With activities and production all administrated up, timed to the second, counted to be sure it all got done, Egypt sure wasn't the place God promised to Abraham. The exodus desert's shifting sand couldn't be the place–what can you plant, what on earth will grow in such an arid space? That place of promise had to be land you could seed, nurture, and harvest; fertile ground that would provide the most basic human need. To paraphrase Walter Brueggemann, "Justice is important, but dinner is essential"

For immigrants from almost everywhere, the New World's open prairies became the main incentive for leaving the familiar {in some case even their families} in order to make stable new lives for themselves as farmers. Scripture and experience demonstrate how a well-tended garden eventually grows into a city, yet some agricultural land must remain for people to be fed.
15The Lord God took the man and put him in the garden of Eden to till it and keep it. 16And the Lord God commanded the man, "You may freely eat of every tree of the garden; 17but of the tree of the knowledge of good and evil you shall not eat, for in the day that you eat of it you shall die." Genesis 2

22As long as the earth endures, seedtime and harvest, cold and heat, summer and winter, day and night, shall not cease. Genesis 8

Food and farming are so necessary, God explained the land belonged to him, was a not-fir-sale loan to humanity; land was not and still is not human "property." The gift of tillable ground came with a charge, a commandment to farm it well.

I need a song, but the spring is for sowing.
A word to the wise that the earth must provide.
A tune to unravel the riddle of growing;
First things first when you get to the land.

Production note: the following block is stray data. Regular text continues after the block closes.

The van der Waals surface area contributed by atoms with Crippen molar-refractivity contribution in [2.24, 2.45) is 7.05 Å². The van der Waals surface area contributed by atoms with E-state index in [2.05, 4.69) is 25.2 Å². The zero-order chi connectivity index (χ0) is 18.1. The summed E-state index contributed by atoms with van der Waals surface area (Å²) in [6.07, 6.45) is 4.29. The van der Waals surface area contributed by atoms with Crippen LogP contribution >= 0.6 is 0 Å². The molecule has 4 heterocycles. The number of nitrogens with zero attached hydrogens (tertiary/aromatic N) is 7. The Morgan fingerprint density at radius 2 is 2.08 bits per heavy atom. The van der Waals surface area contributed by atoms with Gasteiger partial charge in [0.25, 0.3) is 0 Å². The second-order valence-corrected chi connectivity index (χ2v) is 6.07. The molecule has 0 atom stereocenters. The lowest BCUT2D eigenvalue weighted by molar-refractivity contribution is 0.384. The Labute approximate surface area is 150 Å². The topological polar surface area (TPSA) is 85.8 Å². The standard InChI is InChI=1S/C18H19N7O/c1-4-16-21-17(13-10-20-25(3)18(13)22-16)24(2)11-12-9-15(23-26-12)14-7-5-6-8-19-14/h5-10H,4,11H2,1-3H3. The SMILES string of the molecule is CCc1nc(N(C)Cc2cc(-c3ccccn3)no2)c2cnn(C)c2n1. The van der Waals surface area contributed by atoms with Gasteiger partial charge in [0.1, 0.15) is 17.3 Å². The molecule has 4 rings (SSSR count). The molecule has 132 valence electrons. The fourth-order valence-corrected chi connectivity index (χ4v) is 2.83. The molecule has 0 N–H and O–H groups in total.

by Peter Yarrow and Peter Zimmel // Lyrics © Warner/Chappell Music, Inc.

earth must provide

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Sunday, October 22, 2017

#Write31Days 22 • Los Angeles

yellows in Grand Park

Los Angeles has been "Current City" on this site during the past 2+ years; before that, it was the big city a few miles due north where you might visit for a day at MOCA and LACMA, or you could AmTrak to Union Station and then go to the Port of Long Beach to disembark on your next cruise. LA's the second most populous city in the USA—more people means more excitement, more networking possibilities, and potentially more opportunities for contributing to the greater good, for individual growth, and even for career enhancement—even in the current economy. Population size and density alone kept intriguing, calling me, and drawing me to LA.

I've lived in Current City since late June 2015, yet the high cost of housing has kept me in short-term living situations. However, in my tendency to put the best construction on everything, couch-surfing and room-sharing in different parts of the city has given me a good sense of what's where and how to get from here to there. Given my own history and general human tendencies, LA is the first place I've ever moved to where I've felt so immediately at home I haven't longingly glanced back at the previous place. That may be because I'd given Previous City too much time to yield what it never would... and had come close to choking on the depths of my discernment, but I'll never know.

Ongoing highlights of living in this city by the sea include lifestyles and sartorial styles of Westwood and West LA. Architectural treats everywhere you look. An easy westward ride along Wilshire Boulevard to Santa Monica's fabled beach and shopping and hiking and coastal style. Free of cost and low cost meetups that address every interest imaginable; so far I've done only music and museum ones, but easily could attend several each week. Weather, too. Overall climate's similar to Previous City San Diego's and makes me happy I haven't yet sprung for anything less sunny, more overcast, chillier, or potentially snowbound. One keeps hearing how LA contains the most cultural, ethnic, and human diversity that's ever been anywhere, so you easily can access fast food, slow food, or fine dining to fulfill your gustatory cravings.